Horses rely heavily on the proper function of the temporo-mandibular joint (TMJ). The ability to move the jaw correctly — side to side, forward and back, up and down — affects not only their ability to masticate, which is the very first step in proper digestion, but also body balance and biomechanics.

Yet proper TMJ function often gets overlooked by veterinarians. I practice and teach a dental paradigm based on the principle that the TMJ is the “master link” in equine biomechanics. In balanced equine dentistry, we work toward maintaining equilibrium or a balanced state of repose between two or more antagonistic forces that exactly counteract each other. In doing so, we adjust the angles and planes of the cheek teeth and incisors. This maximizes the surface-to-surface contact between these biophysical planes and achieves optimal jaw biomechanics. Ultimately, we are looking to achieve three-point harmony between the incisors, molar tables and TMJ.


The TMJ is a complex array of bones, muscles, ligaments, fascia, nerves and cartilage. It is a synovial joint between the condyles of the mandible and the temporal bone. It is a very strong, tight encapsulated joint with an articular disc that allows for the gliding movement of the condyle. The horse’s TMJ is considerably more complex than a human’s because of three factors:

1. It is connected to the ears and horses have movable ears with 20 or more muscles. 2. The hyoid bone articulates with the temporal bone. 3. Horses have teeth erupting continuously throughout their lives.


1. The temporal bone is the most cranial bone in the TMJ mechanism. It is part of the maxilla. It is also home to the auditory or Eustachian tube. This is where balance and equilibrium are recorded through the vestibulocochlear nerve. Tightness in the muscles or temporo-mandibular joint disorder (TMD) can adversely affect the horse’s balance and proprioception. Also, the trigeminal nerve rests on the inside of the temporal bone. One of the three branches of the trigeminal nerve is the motor nerve to the muscles of mastication.

2. The mandible at birth consists of left and right halves that have a cartilaginous joining at the center, much like the pubic bone of the pelvis. These two halves fuse together and become a complete jawbone when the horse is two to three months old. The mandible is considered one of the most important “pattern setters” in the body. A pattern setter is a body part or condition that sets up patterns of habitual compensatory movement in other parts of the body. The “right handedness” of a horse, for instance (see sidebar), can often be dissected back to TMJ dysfunction. I believe this is also why limited range of motion in the TMJ can cause limited or asymmetric pelvic movement.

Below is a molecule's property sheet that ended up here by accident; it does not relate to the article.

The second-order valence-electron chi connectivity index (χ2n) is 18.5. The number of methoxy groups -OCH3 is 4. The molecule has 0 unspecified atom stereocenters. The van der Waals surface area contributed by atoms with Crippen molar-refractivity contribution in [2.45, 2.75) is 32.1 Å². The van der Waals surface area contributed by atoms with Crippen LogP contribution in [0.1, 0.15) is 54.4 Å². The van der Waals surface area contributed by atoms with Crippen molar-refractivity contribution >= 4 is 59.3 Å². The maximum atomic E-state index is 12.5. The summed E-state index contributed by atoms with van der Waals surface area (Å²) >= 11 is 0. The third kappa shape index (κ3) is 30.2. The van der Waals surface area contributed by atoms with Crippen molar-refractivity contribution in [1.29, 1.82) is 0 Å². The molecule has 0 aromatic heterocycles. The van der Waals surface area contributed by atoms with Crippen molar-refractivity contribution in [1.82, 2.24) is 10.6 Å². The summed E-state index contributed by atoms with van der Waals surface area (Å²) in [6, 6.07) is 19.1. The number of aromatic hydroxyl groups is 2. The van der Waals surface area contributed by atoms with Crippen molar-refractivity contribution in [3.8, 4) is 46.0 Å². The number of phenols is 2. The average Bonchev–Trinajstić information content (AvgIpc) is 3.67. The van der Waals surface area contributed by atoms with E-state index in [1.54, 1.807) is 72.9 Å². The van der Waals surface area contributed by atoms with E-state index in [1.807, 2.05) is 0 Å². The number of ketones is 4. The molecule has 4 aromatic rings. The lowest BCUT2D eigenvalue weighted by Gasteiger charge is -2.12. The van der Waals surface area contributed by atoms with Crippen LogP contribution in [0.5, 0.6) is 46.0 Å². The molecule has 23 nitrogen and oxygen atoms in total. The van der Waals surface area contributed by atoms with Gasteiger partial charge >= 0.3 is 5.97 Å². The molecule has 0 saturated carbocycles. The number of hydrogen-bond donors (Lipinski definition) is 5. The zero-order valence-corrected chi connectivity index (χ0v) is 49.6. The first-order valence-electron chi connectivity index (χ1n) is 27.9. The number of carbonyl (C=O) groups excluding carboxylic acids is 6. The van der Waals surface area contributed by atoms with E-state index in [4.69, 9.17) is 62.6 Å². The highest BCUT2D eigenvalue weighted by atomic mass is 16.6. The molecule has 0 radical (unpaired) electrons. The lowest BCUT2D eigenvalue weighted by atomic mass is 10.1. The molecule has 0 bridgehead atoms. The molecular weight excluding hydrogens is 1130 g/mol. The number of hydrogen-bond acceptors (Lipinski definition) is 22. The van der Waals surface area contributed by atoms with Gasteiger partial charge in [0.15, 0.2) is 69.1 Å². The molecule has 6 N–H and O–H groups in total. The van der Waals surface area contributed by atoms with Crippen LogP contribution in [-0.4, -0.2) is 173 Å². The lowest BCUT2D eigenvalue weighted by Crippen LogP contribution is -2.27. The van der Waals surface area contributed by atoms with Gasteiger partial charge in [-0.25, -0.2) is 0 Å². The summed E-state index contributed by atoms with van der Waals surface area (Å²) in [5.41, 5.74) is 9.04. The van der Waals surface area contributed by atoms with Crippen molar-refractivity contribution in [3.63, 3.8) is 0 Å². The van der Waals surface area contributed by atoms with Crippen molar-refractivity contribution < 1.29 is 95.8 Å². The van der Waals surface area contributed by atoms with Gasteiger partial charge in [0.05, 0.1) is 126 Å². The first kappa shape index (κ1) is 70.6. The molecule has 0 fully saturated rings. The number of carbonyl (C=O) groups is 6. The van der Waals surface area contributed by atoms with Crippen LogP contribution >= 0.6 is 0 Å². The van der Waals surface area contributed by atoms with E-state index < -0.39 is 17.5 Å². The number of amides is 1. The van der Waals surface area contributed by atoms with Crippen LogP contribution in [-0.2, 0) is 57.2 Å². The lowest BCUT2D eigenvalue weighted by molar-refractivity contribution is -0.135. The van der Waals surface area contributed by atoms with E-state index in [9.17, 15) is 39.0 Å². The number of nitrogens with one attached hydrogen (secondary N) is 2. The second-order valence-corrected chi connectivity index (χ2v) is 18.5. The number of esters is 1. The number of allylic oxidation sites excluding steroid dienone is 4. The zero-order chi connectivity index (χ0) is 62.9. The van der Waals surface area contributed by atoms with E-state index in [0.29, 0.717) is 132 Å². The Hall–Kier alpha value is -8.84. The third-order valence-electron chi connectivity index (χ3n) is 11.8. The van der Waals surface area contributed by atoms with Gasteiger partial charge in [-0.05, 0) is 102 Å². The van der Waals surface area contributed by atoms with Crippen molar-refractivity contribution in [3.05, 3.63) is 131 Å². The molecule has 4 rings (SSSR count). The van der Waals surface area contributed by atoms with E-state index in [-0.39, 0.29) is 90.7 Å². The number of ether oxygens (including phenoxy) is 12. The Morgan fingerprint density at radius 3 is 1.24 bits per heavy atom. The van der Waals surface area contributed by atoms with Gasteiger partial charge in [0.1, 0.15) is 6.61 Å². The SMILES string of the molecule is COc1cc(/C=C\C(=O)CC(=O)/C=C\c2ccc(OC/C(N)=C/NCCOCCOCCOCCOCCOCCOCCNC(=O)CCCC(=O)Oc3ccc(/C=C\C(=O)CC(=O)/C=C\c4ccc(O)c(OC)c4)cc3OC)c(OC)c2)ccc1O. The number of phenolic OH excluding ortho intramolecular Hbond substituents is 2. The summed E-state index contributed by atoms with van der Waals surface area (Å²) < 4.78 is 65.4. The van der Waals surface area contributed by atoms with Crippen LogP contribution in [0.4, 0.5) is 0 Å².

3. The hyoid apparatus is group of seven bones that cradles the larynx and pharynx, connects to the tongue and articulates with the temporal bone. Excessive tongue pulling, cribbing, throat surgery, and even chronic cough can create restriction in the hyoid apparatus, which can adversely affect the TMJ.


Though several muscles are responsible for jaw movement, I will review the three that are most influential and palpable.

• The masseter muscle is the largest. It can be easily observed while a horse is chewing. It brings the upper and lower jaws together. • The temporalis muscle is the next major muscle and also easily observable. It works in conjunction with the masseter muscle. Its primary function is to close the mandible. • The pterygoid muscles attach from the central bone of the cranium, or sphenoid bone, and insert onto the medial aspect of the mandible. The function of the pterygoid muscles is to pull the mandible from side to side. Horses with TMD often exhibit great discomfort when palpating the medial pterygiod muscle trigger point.

The horse by nature is a grazing animal, and will graze up to 16 hours a day if allowed. When the head is dropped down in the grazing position, the mandible comes down and forward in the joint capsule and the atlantoaxial joint opens. This relaxes the muscles and connective tissue around the TMJ, and the upper and lower molars achieve proper contact. Many performance horses are kept in stalls and fed from hay bags or elevated feeders. This does not promote healthy TMJs.

Symptoms of TMD